Re: [OAUTH-WG] Standard URL parameter for mitigating RFC6819's threat 4.6.4?

Josh Mandel <jmandel@gmail.com> Mon, 16 March 2015 18:27 UTC

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From: Josh Mandel <jmandel@gmail.com>
Date: Mon, 16 Mar 2015 11:26:55 -0700
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To: Phil Hunt <phil.hunt@oracle.com>
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Cc: Dixie Baker <Dixie.Baker@martin-blanck.com>, "oauth@ietf.org WG" <oauth@ietf.org>, Matt Randall <matthew.a.randall@gmail.com>
Subject: Re: [OAUTH-WG] Standard URL parameter for mitigating RFC6819's threat 4.6.4?
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Hi Phil,

I was curious how you secure the first step.  If your client app is started
> by invoking a custom URL, what's to stop the attacker using that and
> passing in https://attacker.com as the desired RS and audience?


An attacker can do just as you've said -- but you didn't say which AS is
involved. The goal is that:

1. If the attacker.com RS asks the app to authorize with a *legitimate* AS,
that AS will reject the request upon seeing the "aud=https://attacker.com"
parameter in the request. This was the main threat I wanted to address with
this thread.

2. If the attacker.com RS asks the app to authorize against a *phony* AS,
then the end-user is looking at a "classic" phishing attack where the
browser is open to "https://attacker.com" and displaying a web page that
says "please enter your hospital credentials here". Here, the key
mitigation is training end-users not to enter their electronic health
record credentials into any site other than the legitimate EHR's
authorization server.

Again, if you have stronger ideas about how to mitigate #2 we'd love to
discuss. But the reason I started this thread was to address #1. One
alternative we recognzie is just to ask each client to maintain an explicit
whitelist of RS's that it will talk to. We're happy to have this as an
option, but 1) this puts a burden on the client, and a client can get it
wrong, and 2) we wanted to describe a protocol that allows more dynamic
connections. It's certainly a trade-off.

  -Josh

On Mon, Mar 16, 2015 at 11:16 AM, Phil Hunt <phil.hunt@oracle.com> wrote:

> Josh,
>
> I was curious how you secure the first step.  If your client app is
> started by invoking a custom URL, what's to stop the attacker using that
> and passing in https://attacker.com as the desired RS and audience?
>
> Phil
>
> @independentid
> www.independentid.com
> phil.hunt@oracle.com
>
> On Mar 16, 2015, at 11:12 AM, Josh Mandel <jmandel@gmail.com> wrote:
>
> Hi Phil,
>
> It might help me if you spelled out the phishing scenario you have in
> mind. The key threat we're attempting to mitigate against with an "aud"
> param is:
>
> 1. Phishing link tells app to launch against RS at https://attacker.com
> 2. App queries https://attacker.com/metadata (this is a healthcare API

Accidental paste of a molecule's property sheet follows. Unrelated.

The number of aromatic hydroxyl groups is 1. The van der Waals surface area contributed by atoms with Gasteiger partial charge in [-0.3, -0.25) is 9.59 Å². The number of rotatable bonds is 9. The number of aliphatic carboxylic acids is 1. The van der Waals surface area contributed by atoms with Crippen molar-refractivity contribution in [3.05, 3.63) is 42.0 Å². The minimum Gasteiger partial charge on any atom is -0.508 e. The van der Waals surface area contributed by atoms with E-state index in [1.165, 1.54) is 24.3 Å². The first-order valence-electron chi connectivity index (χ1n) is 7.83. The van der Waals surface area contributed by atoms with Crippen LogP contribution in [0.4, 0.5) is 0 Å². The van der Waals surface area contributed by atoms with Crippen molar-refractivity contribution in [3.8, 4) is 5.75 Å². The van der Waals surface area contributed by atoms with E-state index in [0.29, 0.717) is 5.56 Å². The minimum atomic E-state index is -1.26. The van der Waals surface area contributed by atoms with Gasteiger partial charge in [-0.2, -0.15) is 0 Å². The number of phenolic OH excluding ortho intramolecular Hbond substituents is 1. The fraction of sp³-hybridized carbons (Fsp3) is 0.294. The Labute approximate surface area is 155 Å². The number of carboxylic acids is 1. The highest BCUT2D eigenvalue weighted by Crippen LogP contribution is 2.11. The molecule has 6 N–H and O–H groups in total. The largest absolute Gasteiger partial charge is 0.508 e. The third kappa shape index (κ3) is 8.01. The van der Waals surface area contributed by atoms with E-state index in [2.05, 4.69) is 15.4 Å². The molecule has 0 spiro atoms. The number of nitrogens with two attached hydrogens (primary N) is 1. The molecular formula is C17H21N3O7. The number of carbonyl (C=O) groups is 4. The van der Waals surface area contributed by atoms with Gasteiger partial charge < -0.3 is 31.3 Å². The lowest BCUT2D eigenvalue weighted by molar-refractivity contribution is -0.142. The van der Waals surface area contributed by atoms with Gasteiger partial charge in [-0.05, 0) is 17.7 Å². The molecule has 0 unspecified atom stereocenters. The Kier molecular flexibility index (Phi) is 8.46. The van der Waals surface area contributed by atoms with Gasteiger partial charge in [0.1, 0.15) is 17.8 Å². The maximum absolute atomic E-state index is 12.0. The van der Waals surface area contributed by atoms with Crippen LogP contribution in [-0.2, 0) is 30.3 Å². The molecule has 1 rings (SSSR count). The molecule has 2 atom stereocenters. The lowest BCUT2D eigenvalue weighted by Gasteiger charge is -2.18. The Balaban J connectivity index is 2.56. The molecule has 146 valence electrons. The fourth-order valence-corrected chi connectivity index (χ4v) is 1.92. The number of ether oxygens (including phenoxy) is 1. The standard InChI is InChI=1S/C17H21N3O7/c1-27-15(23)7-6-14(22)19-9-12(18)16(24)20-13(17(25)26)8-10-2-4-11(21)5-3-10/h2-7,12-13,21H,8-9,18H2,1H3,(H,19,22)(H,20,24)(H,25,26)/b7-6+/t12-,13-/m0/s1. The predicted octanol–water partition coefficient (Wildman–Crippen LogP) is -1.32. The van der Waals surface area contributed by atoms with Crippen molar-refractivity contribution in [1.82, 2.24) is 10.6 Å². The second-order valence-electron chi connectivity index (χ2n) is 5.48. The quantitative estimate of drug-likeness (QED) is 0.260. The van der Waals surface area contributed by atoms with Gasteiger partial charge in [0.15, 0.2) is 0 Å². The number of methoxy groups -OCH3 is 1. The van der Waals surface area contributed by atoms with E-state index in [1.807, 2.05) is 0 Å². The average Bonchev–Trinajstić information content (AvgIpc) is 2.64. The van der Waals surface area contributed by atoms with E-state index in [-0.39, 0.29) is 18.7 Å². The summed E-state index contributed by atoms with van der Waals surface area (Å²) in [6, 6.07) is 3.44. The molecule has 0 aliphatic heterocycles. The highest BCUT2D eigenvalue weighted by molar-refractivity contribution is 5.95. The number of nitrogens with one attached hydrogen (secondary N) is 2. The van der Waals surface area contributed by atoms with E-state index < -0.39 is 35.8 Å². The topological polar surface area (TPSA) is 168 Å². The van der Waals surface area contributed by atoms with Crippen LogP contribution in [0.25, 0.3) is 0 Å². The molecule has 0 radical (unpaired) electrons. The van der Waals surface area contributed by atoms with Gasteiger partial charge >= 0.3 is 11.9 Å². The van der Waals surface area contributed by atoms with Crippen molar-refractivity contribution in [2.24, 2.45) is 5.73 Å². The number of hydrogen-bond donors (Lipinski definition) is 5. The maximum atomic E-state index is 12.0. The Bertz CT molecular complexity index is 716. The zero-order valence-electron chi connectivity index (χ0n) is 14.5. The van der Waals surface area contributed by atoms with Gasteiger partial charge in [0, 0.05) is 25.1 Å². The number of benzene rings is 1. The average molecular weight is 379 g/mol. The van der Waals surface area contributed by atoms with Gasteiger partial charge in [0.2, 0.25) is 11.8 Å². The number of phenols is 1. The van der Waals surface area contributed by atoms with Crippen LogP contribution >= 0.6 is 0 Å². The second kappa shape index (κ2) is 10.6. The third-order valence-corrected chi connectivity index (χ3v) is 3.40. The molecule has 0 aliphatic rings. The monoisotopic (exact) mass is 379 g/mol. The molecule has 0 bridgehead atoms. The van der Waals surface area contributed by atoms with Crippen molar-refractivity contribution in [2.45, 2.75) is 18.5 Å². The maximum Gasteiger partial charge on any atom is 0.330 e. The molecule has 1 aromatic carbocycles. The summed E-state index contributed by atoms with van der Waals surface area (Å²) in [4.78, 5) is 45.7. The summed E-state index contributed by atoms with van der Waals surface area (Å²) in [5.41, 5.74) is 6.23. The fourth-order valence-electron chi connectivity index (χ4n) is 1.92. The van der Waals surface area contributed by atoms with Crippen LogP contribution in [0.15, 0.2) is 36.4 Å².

> called FHIR, which exposes server metadata) to discover which authorization
> server to talk to. Attacker lies and tells app to authorize at "
> https://my-real-hospital.com/authorize"quot;.
> 3. App attempts to authorize against "
> https://my-real-hospital.com/authorize?client_id=...&state=&...&aud=https://attacker.com
> "
> 4. The hospital's authorization server rejects the authorization request
> because https://attacker.com is not a legitimate resource server.
>
> Now you may be describing a different attacker where in step #2 the
> attacker tells the app to authorize against "
> https://attacker.com/authorize"quot;, and this page asks a user to sign in
> with her hospital credentials. That's indeed a phishing attack that we need
> separate mitigation against. Happy to think through other mitigations on
> this front, but it's a separate issue than what I was trying to address
> with this thread. (Today our primary mitigation for this kind of phishing
> threat, where attacker.com asks the user to enter her EHR credentials, is
> user training.)
>
>   -J
>
> On Mon, Mar 16, 2015 at 10:59 AM, Phil Hunt <phil.hunt@oracle.com> wrote:
>
>> Josh,
>>
>> I'm not sure this helps. It seems to me, a phishing link could tell your
>> app to launch and pass in any RS value could it not?
>>
>> Phil
>>
>> @independentid
>> www.independentid.com
>> phil.hunt@oracle.com
>>
>> On Mar 16, 2015, at 10:47 AM, Josh Mandel <jmandel@gmail.com> wrote:
>>
>> Hi Torsten,
>>
>> You're absolutely correct. The implementation we're contemplating for
>> SMART Platforms does indeed derive the "aud" parameter from the actual URL
>> that the client used to communicate with the RS. Very briefly, the flow is:
>>
>> 1. Electronic Health Record system tells an app to launch, passing the
>> app its RS endpoint as an issuer (iss) URL parameter.
>> 2. App queries the RS's issuer URL to learn what AS to talk to
>> 3. App contacts AS's authorize endpoint, passing an "aud" param that was
>> the same as the issuer from step 1.
>> 4. After obtaining a token, app talks to the RS using that token.
>>
>>   -Josh
>>